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Why taking out a French mortgage is smarter than buying in cash
Financially speaking, if it’s possible for you to buy a property outright, in cash, thus avoiding interest payments on a mortgage, you should do it, right? Well, not necessarily in France… Read on to discover why buying property in France with a French mortgage is the more financially savvy route, even if you can afford to buy in cash.
Not only are mortgage rates in France still extremely low, falling between 1 and 2.7% depending on the LTV ratio and the term of the loan, but they can be fixed for the entire duration of the loan, which can span up to 25 years. It is more financially savvy, therefore, to keep your cash invested, which, even for a cautious investor, delivers an annual return between 4 and 6%, and take out the mortgage at the much lower rate. For example, if the return for keeping your cash invested is around 6%, while your French mortgage costs you around 2%, you are still earning a return of least 4% by purchasing with a French mortgage.
Let’s say you purchase a property for €500,000 in cash. After 15 years, your property would be worth at least this amount. If you had bought with a French mortgage, however, with an LTV ratio of 85% at a fixed rate of 2.5% for 15 years, the €425,000 you’d invested would now be worth at least €765,400, based on a 4% return. You might have paid €85,000 in interest on the mortgage, but you’re still left with €255,400 you wouldn’t have otherwise. Remember, these figures are conservative. Although your mortgage rates won’t change over the duration of the loan, the interest you earn on your savings will if interest rates continue to rise, as expected. If, for example, rates rise to 7%, or your investments give you a 7% return, you earn an additional €662,468.
Paying less wealth tax
If you purchase your property with a French mortgage, you actually pay less wealth tax. This tax starts at 1/4 of a percent for properties at €1.3 million and only concerns the net value of the property. Thus, if you subtract your loan amount off of the total value of the property, you only pay tax on the remainder. This applies to residents and non-residents alike and is particularly beneficial if you are buying at more than €1.3 million.
Maintaining your savings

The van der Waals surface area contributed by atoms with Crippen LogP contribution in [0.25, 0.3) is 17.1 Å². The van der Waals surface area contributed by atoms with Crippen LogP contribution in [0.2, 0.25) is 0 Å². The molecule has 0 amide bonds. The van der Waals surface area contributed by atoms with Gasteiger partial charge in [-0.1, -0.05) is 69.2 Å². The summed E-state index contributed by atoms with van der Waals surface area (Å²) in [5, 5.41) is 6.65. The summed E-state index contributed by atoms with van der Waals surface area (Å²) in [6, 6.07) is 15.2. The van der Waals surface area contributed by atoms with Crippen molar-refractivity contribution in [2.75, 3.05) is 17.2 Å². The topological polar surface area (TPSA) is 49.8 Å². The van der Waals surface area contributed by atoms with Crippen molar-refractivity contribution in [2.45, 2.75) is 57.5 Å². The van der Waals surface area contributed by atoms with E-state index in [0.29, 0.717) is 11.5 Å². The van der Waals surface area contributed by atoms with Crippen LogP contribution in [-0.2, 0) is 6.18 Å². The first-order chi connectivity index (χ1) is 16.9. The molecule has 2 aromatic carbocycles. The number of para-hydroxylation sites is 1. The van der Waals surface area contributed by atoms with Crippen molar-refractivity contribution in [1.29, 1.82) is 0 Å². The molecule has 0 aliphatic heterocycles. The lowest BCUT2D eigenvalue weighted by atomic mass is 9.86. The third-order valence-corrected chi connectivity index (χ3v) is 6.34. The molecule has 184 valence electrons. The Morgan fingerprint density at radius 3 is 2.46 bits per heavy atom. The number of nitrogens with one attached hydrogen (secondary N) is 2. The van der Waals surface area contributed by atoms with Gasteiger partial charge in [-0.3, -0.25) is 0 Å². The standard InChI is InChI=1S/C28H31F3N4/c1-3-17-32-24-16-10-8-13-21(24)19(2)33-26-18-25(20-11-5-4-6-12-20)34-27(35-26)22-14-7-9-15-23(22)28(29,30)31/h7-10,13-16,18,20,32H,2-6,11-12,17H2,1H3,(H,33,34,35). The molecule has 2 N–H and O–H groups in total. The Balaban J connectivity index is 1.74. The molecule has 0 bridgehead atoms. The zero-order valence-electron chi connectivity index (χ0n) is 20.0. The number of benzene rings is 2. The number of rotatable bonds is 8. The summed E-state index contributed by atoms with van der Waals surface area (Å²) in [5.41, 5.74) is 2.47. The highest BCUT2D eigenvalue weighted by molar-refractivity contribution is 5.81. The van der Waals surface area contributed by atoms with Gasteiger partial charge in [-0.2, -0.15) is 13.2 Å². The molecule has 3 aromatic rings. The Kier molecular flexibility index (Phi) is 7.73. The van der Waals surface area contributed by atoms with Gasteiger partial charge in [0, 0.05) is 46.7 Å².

It is possible to take out a mortgage in France up to 12 months after the purchase date. So, if you’re worried a French mortgage will delay your purchase or weaken negotiations with the seller, you can buy in cash and then mortgage the property immediately after to take out the equity. You can even start this process before the final purchase to ensure you get the mortgage before the very strict 12 month deadline.
If you’re worried about timelines in general, it’s worth noting that in France, the purchase process takes anywhere from 3 to 6 months regardless of payment method. Timelines depend heavily, if not completely, on the notary, who has to follow and carry out many checks and procedures on behalf of the estate. This could take longer depending on the individual offices you are dealing with.
Taking out a French mortgage, in euros, for a French property, sold in euros, allows you to match the currency exposure of the asset. Mortgages denominated in euros also come with little to no early repayment charges. You pay off your debt in euros once the exchange rate returns in your favor. This can be especially helpful if you are buying when your native currency is weaker than the euro. By taking out a mortgage in euros, you only convert the deposit from your native currency to euros, rather than the full price of the property. Once this other currency has restrengthened, you can redeem your mortgage and convert whatever outstanding balance remains into euros at a much more favorable rate than at purchase. You can even increase your original cash purchase budget thanks to a combination of high LTVs and extremely low rates. Your property can also effectively pay itself off through renting. There are no restrictions on seasonally renting out properties in France.